Sunday, February 27, 2011
February 27, 2011 ~ Day 80
My husband needed to work late this evening so I hatched a plan to keep our children so busy on 'an adventure' with mommy, they wouldn't have time to miss him too much. As soon as I'd picked both boys up from their respective schools I let them know that we were going to head north to buy new school shoes they've been hoping for, followed by a delicious Chinese food dinner. "Yay! Another date!" my eldest exclaimed.
Along the way I needed to deposit a check at the bank and as we headed in that direction the same (five year old) son murmured, "Maybe now I'll be able to stop thinking about my bad dream."
"You had a bad dream honey?" I asked, "When did you have it?"
"I can't stop thinking about it. I keep thinking about it all day, even though I am trying not to."
"What was your dream about?" his little brother interjected.
"I dreamt that someone was putting a needle into my chest," he said. "They were sticking a needle into my chest right here ~" and he pointed to his breastbone.
This is the first time my son has ever recounted a nightmare for me, even though he has at times told me about dreams he's had where he plays with different kinds of animals. I don't know why I was so surprised to learn that my son is dreaming vividly - even having nightmares - because he is nearly six years old. I don't know when dreaming starts with humans but heck, it could be in utero. (I'll have to look that up.)
Thinking of my kindergartner experiencing such an intense, kind of weird and violent dream, was a little upsetting to me. I didn't want to show him that though, because it is important to me that he feels comfortable sharing anything in the world with his parents and I wanted him to feel safe and assured. Very calmly then, I asked him to explain his dream in greater detail to us.
"Where were you, honey? In the dream? Who was putting the needle in your chest?"
"I was at the doctor's office. The doctor was putting a needle into me right here (again he gestured toward the breastbone). You know, mom, where the milk comes out."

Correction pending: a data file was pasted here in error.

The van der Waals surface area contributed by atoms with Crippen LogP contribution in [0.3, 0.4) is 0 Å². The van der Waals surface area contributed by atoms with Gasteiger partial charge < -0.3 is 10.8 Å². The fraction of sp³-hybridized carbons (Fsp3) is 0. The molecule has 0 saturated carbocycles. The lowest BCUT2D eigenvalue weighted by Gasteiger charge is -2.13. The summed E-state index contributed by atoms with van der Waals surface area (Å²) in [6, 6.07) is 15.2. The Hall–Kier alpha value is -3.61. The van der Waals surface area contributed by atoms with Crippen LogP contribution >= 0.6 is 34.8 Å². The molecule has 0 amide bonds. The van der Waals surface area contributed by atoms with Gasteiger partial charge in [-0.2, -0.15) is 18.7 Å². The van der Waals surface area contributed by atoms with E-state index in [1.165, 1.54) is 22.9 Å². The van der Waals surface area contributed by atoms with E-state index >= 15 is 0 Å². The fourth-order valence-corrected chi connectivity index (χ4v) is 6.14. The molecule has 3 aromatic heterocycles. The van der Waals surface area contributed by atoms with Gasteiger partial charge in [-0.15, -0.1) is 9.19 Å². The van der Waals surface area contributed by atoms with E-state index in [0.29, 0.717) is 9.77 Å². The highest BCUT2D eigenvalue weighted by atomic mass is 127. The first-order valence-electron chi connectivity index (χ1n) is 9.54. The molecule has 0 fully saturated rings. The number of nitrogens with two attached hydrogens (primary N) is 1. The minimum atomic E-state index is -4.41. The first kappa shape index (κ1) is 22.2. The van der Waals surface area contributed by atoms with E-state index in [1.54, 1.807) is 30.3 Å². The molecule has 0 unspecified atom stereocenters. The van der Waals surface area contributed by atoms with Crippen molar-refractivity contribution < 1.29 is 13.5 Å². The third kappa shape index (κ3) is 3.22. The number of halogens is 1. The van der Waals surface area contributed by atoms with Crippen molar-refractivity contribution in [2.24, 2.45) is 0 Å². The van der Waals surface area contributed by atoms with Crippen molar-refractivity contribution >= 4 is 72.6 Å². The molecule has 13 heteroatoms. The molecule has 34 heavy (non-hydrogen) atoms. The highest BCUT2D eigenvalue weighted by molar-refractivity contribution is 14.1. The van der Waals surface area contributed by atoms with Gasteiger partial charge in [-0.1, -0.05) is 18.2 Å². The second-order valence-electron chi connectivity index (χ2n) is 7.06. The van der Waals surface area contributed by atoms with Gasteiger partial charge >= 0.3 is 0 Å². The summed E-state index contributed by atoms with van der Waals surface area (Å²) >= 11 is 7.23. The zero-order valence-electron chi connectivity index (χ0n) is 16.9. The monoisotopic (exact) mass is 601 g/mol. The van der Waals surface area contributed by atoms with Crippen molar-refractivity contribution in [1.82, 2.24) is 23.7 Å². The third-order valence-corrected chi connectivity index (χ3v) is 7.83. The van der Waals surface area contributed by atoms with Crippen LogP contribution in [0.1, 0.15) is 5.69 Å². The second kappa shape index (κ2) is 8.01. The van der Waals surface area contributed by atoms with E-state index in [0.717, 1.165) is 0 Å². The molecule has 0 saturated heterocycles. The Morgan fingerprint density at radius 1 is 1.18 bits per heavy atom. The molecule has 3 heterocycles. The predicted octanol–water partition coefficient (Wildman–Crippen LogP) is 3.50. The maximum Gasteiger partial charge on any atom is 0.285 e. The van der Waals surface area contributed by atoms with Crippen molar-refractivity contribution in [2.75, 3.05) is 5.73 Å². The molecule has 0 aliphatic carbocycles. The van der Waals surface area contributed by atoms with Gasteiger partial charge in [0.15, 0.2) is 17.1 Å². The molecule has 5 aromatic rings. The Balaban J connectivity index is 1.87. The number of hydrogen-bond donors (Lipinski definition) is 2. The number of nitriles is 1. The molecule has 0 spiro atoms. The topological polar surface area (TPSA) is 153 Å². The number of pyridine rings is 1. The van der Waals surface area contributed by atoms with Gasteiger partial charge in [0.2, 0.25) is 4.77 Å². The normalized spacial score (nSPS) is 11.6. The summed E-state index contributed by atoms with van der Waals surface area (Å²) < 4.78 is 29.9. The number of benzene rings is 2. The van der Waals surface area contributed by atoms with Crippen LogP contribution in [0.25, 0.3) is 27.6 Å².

My son's dream was apparently more complicated than I had even guessed, and yet it was also starting to sound like a real dream - where random things happen that would make no sense in real life.
"Yeah, you know - where ladies feed their babies. The needle was stuck in the place where ladies feed their babies from."
"Oh, you mean your pectorals - your chest muscle area. Is that right?"
"Yes. Except of course no milk was coming out of me because I am a boy."
"Oh, sure. So, why was the doctor putting a needle in your chest?"
"You know, mom, like when they take your blood. Or you get a shot."
"Ok, so which was it? Were they taking your blood, or were you getting a shot?"
He paused for long enough that it became obvious that he was inventing this new part of the dream within the context of our conversation. I think he was trying to decide if it had been a friendly or a scary dream, and he really wanted it to be friendly.
"Um, I think he was giving me a shot. So I wouldn't get sick."
"Oh, so the doctor was protecting you then. Well, that's nice honey. Sounds like it wasn't a bad dream after all."
"I just wish I could stop thinking about it. I dreamed about it last night and I keep seeing the needle."
"Even now, during the day?"
"Well, I dream during the day A LOT mommy. Except usually they are good dreams. This one was just bad."
"I dream sometimes too," said his little brother. "I don't dream about needles though. I have never had that dream."